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On Marriage

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AH: It’s so funny, because what you just said, I was thinking about my generation, and it seems to be quite the opposite, they see all these stand-up comedians – Bill Burr, Louis C. Baum looks at marriage from multiple angles, legal and political, social and narrative, its interminability and its dailiness . DB: In the introduction to my book I’m interested in whether there’s much of a difference, really, between a word that you whisper – which tends to be the British way – and one that you’re required to shout out – in a declamatory, American way. EV: We wondered if this idea of the joke in your book The Jewish Joke (2018) could be linked to theatre. And that self-seriousness is very often a kind of annoyance that nobody notices, when they’re being funny, that they’re also being deep, that they’re also saying things nobody has ever thought or dared to say before.

And I feel this is the case with all feelings – that they need to be admitted, even if only to yourself. Unlike her films, On Marriage turns away from the personal in pursuit of a more far-reaching understanding of marriage as a philosophical, cultural and political phenomenon. EV: I think it’s really interesting, this idea of feeling different, but also belonging, in a way, this double-bind. EV: The point that you’re making in your book Feeling Jewish : A Book for Just About Anyone (2017), that Jewishness is kind of short-hand for urbanism, for modernity, in some kind of way. I was one of the only Jews around and I had a very strong sense of my Jewish identity for that reason.DB: That’s very interesting… The notion that satire has somehow become the only plausible way of getting your news. And that’s the familiar Jewish stereotype, but it’s also the product of a specific social situation, and I think it’s quite extreme in some ways, in a culture like this one – in particular where there’s a strong class system, where everybody knows their place, and you’re the people who don’t seem to have one. Some of our correspondents have described this as ‘feeling European’ – because the dominant backgrounds are Ashkenazi. The low level or unconscious prejudices are the most common I’ve encountered, and the most interesting. And, actually, during a period in British politics – when the word ‘Jew’ is trending on Twitter and people are googling the word ‘Jew’ and looking probably in all sorts of insalubrious places to find out what Jews are up to –, you have a very strong wish and desire to speak to other people going through the same thing, in a somewhat contained and close setting.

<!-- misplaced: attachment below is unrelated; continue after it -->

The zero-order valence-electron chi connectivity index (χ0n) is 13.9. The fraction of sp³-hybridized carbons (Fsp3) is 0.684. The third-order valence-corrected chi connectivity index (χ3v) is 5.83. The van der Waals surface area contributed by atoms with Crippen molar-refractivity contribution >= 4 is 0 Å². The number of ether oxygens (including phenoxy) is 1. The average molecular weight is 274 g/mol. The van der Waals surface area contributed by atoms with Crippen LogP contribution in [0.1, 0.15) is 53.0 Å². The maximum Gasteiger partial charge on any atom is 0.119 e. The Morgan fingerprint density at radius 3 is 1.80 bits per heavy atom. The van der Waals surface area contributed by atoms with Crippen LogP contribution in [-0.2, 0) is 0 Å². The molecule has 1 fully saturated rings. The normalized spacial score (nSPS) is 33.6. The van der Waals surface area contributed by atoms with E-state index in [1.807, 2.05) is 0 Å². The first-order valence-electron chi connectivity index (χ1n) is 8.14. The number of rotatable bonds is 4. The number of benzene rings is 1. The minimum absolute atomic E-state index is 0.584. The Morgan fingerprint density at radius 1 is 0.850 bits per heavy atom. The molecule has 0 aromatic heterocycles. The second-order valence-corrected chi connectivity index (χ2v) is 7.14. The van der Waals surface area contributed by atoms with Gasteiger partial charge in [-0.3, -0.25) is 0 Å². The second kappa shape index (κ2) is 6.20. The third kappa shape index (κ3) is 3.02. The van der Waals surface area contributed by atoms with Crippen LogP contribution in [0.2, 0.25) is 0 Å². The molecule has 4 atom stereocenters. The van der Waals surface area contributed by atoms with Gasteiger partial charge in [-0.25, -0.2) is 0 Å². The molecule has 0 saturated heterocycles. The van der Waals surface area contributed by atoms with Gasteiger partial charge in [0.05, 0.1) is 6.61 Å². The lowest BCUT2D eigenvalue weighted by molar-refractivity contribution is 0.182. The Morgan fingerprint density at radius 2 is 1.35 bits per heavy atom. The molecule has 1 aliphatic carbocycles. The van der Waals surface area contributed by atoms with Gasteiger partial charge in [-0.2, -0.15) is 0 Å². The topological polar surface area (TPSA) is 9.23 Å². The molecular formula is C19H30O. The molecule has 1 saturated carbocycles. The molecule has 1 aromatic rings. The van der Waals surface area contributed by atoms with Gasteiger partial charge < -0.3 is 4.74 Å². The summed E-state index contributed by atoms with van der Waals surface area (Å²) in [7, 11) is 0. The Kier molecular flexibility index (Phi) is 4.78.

The feeling of being European has arisen, I think, in particular amongst Jews in this country, partly because some of them, since the Referendum, have discovered that they can go and get passports – from Germany, Poland. Baum herself has tackled the subject before, in a different medium; together with her husband, Josh Appignanesi, she is the co-creator of two films, The New Man and Husband, documentary (mockumentary? At this seminar we welcome authors Lisa Appignanesi and Devorah Baum to talk about loss and grief, love and laughter, and being Jewish.

So, this is an extraordinary piece of family history – the survival of my family has to do with my ancestor being such a loser [laughs]. But the way I’m diagnosing resentment is as a more or less unavoidable aspect of globalisation and its discontents. Just because if you read, for example, Nina Raine’s Tribes, there are the most hilarious jokes in there. The argument in the book is that envy is nearly always caught up with envy of expressivity, of another person’s ability to be creative, and to get their voice out.

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